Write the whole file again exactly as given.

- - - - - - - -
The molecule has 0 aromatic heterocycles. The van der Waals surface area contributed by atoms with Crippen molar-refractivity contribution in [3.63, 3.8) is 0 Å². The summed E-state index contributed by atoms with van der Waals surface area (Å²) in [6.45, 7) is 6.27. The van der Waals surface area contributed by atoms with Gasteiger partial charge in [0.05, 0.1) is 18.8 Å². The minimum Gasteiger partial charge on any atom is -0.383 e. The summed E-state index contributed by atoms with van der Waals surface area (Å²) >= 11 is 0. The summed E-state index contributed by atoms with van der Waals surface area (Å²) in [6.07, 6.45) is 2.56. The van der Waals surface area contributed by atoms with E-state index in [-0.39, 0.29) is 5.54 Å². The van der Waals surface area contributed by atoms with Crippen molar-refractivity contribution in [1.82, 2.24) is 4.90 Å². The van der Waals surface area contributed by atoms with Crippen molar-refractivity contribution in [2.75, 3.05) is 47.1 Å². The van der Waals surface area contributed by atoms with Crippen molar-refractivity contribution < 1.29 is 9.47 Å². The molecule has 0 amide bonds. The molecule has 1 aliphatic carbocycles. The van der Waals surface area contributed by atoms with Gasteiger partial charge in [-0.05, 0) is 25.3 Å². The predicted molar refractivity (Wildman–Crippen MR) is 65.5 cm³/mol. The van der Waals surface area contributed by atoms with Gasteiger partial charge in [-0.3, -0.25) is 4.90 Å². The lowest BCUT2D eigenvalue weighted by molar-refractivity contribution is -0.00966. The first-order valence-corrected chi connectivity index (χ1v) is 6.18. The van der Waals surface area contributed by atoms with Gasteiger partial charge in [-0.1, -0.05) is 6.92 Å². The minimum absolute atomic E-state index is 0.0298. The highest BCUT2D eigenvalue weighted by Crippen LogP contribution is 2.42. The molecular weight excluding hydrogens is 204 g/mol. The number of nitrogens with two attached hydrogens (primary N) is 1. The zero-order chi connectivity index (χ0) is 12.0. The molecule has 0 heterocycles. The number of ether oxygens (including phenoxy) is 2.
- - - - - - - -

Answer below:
The molecule has 0 aromatic heterocycles. The van der Waals surface area contributed by atoms with Crippen molar-refractivity contribution in [3.63, 3.8) is 0 Å². The summed E-state index contributed by atoms with van der Waals surface area (Å²) in [6.45, 7) is 6.27. The van der Waals surface area contributed by atoms with Gasteiger partial charge in [0.05, 0.1) is 18.8 Å². The minimum Gasteiger partial charge on any atom is -0.383 e. The summed E-state index contributed by atoms with van der Waals surface area (Å²) >= 11 is 0. The summed E-state index contributed by atoms with van der Waals surface area (Å²) in [6.07, 6.45) is 2.56. The van der Waals surface area contributed by atoms with E-state index in [-0.39, 0.29) is 5.54 Å². The van der Waals surface area contributed by atoms with Crippen molar-refractivity contribution in [1.82, 2.24) is 4.90 Å². The van der Waals surface area contributed by atoms with Crippen molar-refractivity contribution in [2.75, 3.05) is 47.1 Å². The van der Waals surface area contributed by atoms with Crippen molar-refractivity contribution < 1.29 is 9.47 Å². The molecule has 0 amide bonds. The molecule has 1 aliphatic carbocycles. The van der Waals surface area contributed by atoms with Gasteiger partial charge in [-0.05, 0) is 25.3 Å². The predicted molar refractivity (Wildman–Crippen MR) is 65.5 cm³/mol. The van der Waals surface area contributed by atoms with Gasteiger partial charge in [-0.3, -0.25) is 4.90 Å². The lowest BCUT2D eigenvalue weighted by molar-refractivity contribution is -0.00966. The first-order valence-corrected chi connectivity index (χ1v) is 6.18. The van der Waals surface area contributed by atoms with Gasteiger partial charge in [-0.1, -0.05) is 6.92 Å². The minimum absolute atomic E-state index is 0.0298. The highest BCUT2D eigenvalue weighted by Crippen LogP contribution is 2.42. The molecular weight excluding hydrogens is 204 g/mol. The number of nitrogens with two attached hydrogens (primary N) is 1. The zero-order chi connectivity index (χ0) is 12.0. The molecule has 0 heterocycles. The number of ether oxygens (including phenoxy) is 2.